Belle Epoque

I finished reading Belle Epoque by Elizabeth Ross the other day and I still can’t really make up my mind what I thought of it. It’s about Maude, who runs away to Paris and takes a job as a repoussoir, which is a professional ugly friend – your wealthy client hires you to stand around and make her look good by comparison.

There’s some fun stuff, like running away to Paris, old-timey photography, the Eiffel tower in progress, fancy clothes and balls. (I like the idea of a ball but would hate to actually be called upon to wear a corset and dance in public. Good thing I can read about them in my pajamas.)

But the premise got on my nerves, like when people talk about brides who deliberately pick hideous bridesmaids dresses so they can look good at their friends’ expense. Because, y’know, women are vain and secretly hate each other. Isn’t it cute? Blech. (Although there are bridesmaids dresses out there that seem to defy any other explanation, I think there’s just something about weddings that causes epic lapses in judgement. Not, alas, limited to dresses.)

On the other hand, when beauty has high stakes – like if you are a Parisian socialite and marriage is your best/only career option – surely it isn’t shallow and petty to go for it. Is hiring a professional ugly friend and hoping for an aristocratic marriage all that different from paying tuition and hoping for your dream job?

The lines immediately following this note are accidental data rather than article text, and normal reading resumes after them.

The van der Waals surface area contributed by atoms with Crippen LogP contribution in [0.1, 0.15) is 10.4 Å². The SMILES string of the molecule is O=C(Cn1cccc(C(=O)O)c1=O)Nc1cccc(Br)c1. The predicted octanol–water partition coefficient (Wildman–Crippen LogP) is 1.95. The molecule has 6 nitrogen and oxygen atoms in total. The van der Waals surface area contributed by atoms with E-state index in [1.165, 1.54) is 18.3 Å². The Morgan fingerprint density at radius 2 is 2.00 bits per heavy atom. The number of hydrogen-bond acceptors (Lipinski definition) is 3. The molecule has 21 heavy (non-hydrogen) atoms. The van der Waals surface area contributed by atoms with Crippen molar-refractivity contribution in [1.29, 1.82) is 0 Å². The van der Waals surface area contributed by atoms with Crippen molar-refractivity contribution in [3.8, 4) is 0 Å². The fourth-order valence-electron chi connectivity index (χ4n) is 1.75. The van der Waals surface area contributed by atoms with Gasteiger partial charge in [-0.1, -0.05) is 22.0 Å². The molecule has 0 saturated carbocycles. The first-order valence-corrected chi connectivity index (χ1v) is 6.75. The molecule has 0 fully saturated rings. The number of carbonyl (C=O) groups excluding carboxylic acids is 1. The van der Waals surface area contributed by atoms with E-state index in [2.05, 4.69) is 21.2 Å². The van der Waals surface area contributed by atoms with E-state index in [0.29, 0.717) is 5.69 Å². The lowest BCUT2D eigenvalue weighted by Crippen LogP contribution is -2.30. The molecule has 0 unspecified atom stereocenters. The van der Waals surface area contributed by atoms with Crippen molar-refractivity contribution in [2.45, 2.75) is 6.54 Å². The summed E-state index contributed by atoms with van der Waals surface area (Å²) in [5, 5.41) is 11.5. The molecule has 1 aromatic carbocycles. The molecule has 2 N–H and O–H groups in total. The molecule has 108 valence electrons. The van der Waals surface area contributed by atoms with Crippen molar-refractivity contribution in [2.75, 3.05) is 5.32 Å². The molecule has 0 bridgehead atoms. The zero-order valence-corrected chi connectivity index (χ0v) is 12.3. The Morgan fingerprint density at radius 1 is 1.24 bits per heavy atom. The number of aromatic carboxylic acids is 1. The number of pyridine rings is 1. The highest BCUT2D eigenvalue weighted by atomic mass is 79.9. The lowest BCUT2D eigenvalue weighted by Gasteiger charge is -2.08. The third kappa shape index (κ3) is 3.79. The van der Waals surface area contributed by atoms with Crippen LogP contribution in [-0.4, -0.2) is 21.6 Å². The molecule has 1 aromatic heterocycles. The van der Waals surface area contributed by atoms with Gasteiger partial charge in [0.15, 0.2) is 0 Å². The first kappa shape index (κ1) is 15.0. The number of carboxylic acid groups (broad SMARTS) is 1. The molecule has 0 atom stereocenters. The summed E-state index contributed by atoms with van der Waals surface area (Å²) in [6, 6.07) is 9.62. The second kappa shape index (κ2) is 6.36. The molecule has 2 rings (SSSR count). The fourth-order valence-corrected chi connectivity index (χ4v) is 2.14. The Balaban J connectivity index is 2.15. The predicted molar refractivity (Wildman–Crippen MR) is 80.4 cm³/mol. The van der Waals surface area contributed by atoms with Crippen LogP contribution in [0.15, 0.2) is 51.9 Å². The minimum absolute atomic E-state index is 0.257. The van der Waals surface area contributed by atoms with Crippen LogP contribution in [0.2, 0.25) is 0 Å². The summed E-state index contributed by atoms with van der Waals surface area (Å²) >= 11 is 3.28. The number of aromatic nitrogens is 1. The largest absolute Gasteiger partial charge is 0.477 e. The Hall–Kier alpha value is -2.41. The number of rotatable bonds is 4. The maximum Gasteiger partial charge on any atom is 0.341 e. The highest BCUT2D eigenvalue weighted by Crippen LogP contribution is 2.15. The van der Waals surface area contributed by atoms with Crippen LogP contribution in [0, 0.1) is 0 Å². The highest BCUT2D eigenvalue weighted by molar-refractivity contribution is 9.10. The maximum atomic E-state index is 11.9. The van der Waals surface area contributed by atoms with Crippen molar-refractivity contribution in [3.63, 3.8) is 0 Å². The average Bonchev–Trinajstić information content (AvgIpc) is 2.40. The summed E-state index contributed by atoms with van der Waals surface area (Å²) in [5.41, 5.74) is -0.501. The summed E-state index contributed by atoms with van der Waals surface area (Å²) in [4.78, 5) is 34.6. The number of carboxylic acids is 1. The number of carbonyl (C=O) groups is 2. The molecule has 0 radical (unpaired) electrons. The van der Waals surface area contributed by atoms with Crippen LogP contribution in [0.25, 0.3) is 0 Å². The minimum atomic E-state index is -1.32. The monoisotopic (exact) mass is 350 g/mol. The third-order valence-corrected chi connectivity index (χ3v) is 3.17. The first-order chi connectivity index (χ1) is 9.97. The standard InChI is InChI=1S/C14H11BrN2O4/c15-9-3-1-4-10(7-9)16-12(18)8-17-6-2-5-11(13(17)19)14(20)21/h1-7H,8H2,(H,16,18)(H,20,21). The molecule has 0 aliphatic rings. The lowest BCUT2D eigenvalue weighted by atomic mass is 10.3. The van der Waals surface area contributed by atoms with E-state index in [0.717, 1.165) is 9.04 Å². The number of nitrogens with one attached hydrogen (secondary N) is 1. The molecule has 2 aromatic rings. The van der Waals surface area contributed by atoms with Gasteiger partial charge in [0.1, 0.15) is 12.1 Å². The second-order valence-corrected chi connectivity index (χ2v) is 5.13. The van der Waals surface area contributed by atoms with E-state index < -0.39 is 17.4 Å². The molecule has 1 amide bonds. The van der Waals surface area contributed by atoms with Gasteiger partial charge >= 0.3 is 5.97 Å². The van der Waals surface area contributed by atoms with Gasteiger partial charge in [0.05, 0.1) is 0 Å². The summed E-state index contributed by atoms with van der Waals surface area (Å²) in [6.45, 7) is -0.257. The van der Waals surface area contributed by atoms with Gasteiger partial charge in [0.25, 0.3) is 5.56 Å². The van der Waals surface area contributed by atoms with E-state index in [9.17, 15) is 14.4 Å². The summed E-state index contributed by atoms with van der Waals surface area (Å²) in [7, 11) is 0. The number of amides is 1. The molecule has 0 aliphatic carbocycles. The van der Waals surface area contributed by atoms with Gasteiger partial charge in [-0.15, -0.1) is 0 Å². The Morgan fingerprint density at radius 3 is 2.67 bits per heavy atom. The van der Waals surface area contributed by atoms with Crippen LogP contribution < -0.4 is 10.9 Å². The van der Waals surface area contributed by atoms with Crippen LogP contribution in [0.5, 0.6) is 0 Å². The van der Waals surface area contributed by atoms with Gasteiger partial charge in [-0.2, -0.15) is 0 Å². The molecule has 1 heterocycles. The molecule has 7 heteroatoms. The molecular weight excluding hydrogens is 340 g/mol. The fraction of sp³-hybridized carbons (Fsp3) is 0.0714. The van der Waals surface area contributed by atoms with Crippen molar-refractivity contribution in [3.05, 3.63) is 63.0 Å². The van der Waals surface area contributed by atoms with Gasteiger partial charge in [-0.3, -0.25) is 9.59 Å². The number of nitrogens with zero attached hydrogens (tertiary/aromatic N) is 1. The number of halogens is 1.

Oh, socialites, I can’t stop with the side-eye, but I do see your predicament. What can you do when the only way to win is to be effortlessly gorgeous in a way that no one actually is?

“Overthrow the patriarchy” is probably a better answer than “Hire a professional ugly friend.” But I do see how the latter is simpler.

Anyway, of course Maude meets a boy who thinks she’s beautiful. And on the one hand, good for her! She’s had a rough time and who am I to begrudge her a little lovin’? It’s Paris after all. But on the other hand, can’t we have a story about an ugly woman who is actually ugly? I know, I know, eye of the beholder and all that. But it irks me that so often the message is that of course we’re all beautiful! Body image! Self esteem! I would so much rather it was that beauty is not a requirement.

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